Screamplays Arrives

My copy of Screamplays came on Friday.  What a great day!  And what a nice looking book.

Screamplays is huge (why I had Miriam hold it, just for  perspective.)  The cover and interior art are also nicely done. The book itself is first drafts of various screen plays by famous authors.

Table of Contents:"Introduction" by Dean Koontz
"General" by Stephen King
"The Legend of Hell House" by Richard Matheson
"Moonlighting" by Harlan Ellison
"Killing Bernstein" by Harlan Ellison
"Dead in the West" by Joe R. Lansdale
"Track Down" by Ed Gorman
"The Hunted" by Richard Laymon
The driving force behind Screamplays is Cemetery Dance's editor, Richard Chizmar.  By the way, just look at that lineup of writers.  I'm excited anytime Matheson, Laymon and King are all in the same book!

The plays themselves are well done.  I hesitated to read them because I was afraid it was going to be like trying to read Shakespeare in High School.  Who wants to read a play?  Just dialogue, right?  Well, these gifted writers get a lot done with dialogue!  And no, it's not like trying to read the Bard.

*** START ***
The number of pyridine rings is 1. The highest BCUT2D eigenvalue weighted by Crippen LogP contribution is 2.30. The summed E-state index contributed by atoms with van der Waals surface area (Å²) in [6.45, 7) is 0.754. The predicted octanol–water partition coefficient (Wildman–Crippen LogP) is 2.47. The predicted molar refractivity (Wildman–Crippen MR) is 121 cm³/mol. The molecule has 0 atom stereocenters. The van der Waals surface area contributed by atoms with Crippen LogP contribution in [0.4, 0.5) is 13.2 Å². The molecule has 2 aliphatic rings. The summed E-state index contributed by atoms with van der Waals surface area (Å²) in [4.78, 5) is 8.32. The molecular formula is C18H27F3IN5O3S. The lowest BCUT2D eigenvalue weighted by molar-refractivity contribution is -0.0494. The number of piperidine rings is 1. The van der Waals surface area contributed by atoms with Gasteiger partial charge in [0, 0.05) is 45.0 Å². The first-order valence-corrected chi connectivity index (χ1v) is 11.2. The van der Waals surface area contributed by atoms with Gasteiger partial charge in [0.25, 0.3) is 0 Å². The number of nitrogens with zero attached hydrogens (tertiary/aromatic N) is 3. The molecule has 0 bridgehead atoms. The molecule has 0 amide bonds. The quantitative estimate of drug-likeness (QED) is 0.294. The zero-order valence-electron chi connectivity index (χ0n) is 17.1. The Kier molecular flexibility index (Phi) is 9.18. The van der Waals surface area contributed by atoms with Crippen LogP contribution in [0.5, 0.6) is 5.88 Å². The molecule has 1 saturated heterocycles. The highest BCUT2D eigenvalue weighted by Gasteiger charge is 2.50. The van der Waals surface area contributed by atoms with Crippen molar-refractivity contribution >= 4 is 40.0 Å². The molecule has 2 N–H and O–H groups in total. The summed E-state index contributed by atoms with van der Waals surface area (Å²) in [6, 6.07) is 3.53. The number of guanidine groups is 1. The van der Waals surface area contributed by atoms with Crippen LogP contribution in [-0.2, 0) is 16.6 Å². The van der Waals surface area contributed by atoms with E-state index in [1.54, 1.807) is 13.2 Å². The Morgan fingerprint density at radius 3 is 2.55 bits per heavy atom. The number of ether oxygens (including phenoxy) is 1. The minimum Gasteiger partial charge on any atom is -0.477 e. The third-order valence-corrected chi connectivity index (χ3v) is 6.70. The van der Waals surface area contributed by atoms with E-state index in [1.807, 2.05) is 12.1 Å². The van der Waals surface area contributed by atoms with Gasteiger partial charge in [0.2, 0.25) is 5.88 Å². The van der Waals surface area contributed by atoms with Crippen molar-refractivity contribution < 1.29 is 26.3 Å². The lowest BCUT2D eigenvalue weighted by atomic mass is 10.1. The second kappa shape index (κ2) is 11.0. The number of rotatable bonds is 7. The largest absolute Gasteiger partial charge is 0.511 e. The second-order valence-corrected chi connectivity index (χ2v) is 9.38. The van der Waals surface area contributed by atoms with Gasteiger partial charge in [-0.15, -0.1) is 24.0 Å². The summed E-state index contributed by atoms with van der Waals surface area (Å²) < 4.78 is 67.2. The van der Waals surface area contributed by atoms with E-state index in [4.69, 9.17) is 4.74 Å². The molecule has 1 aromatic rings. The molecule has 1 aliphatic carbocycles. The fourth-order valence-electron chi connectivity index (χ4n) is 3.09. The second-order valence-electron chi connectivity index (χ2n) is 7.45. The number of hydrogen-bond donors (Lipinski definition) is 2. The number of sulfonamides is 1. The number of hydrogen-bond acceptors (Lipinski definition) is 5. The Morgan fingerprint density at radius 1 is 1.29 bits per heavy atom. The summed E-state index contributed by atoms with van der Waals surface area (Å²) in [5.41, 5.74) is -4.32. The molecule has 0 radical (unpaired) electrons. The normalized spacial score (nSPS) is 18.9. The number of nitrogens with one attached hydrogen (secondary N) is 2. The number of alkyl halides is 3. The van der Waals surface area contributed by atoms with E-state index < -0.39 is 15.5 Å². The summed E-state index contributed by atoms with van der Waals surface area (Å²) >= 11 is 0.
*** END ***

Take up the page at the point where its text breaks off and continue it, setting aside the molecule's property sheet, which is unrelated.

The book has been out for a while, but this over sized special edition is new to the scene.  I think I bought the book before the kid holding it in the picture was born.  I'm not kidding.  After buying it, I checked the mail every day.  Finally called CD, and was told that the book had been a "pre-order." Then years went by.   Years!  I actually thought they'd forgotten about it.  Then one day, notice came to my email that they were sending me the book.

By far, my favorite part of the book is Dean Koontz's introduction.  It is hilarious! Koontz discusses the absolute joy of writing a first draft of a screen play.  He explains that unlike a novel, a screen play is easy to play with, to add new plot lines and to keep things moving.  He is definitely a fan -- of the FIRST draft.  But then the work gets sent off to Hollywood producers, directors and the pain begins.  Koontz describes an incident with a confused, muttering director that he ultimately refused to work with.  It's great stuff!

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